Shanghai (China) - Aluminium prices may decline for a second straight year on rising global supplies led by China, according to CRU International Ltd. Prices of three-month futures on the London Metal Exchange may average 11% lower this year to $2,361 a metric tonne, after falling 14% in 2007, Wan Ling, a metals and mining researcher at CRU, said in a Shanghai forum on January 19.
Rising electricity and materials costs will limit the decline, the second loss in six years, she said. Industrial metals are falling on concern a slowing US Economy will curb demand as global supply increases. That could squeeze profit margins at producers who are facing rising costs. Global supplies of aluminium, used in plane parts and packaging, will rise 11% to 42.2 million tonne this year, resulting in a surplus of 1.4 million tonne, Wan said.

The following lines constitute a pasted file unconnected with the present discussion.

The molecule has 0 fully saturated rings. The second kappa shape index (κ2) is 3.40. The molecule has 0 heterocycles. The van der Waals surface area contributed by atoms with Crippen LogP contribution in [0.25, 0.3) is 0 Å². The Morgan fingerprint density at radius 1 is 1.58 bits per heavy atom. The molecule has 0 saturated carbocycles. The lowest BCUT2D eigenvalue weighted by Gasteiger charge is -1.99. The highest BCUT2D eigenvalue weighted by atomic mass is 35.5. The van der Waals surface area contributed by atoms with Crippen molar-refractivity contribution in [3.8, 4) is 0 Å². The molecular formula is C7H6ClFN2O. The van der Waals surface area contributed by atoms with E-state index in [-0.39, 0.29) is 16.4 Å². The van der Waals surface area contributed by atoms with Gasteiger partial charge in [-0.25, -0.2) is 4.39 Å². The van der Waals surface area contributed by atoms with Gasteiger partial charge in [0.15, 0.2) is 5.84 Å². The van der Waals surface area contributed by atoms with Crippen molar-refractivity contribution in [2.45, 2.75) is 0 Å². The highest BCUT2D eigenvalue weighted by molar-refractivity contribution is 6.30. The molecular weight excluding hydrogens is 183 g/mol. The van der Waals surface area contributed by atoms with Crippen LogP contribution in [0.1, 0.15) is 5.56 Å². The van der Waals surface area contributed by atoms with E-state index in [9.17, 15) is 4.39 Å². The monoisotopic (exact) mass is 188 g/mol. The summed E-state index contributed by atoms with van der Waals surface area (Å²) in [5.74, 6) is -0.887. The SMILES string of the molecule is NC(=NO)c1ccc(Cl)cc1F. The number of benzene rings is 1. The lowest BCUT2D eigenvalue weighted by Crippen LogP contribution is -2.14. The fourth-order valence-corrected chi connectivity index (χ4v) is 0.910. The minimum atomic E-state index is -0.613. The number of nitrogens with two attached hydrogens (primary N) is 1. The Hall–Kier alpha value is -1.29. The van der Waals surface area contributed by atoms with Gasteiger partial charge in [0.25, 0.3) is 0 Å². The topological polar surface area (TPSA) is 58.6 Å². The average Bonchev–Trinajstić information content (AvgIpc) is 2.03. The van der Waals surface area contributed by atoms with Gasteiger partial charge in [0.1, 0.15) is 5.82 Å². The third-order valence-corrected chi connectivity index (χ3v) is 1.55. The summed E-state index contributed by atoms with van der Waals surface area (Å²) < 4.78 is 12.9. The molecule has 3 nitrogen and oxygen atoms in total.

Most of the new supply is coming from China, she said. Rising electricity costs in China and India ‘’could increase upside risks’’ in aluminium prices, as a shortage of power may curb production, Wan said. Electricity, which accounts for 44% of aluminium production costs globally, is twice as costly in China, according to CRU. The average marginal cost of aluminium production globally was $2,216 a tonne last year, compared with 18,000 yuan ($2,485) a tonne in China, she said. Aluminium for delivery in three months rose 0.3% to $2,458 a tonne at 12:45 p.m. in Shanghai.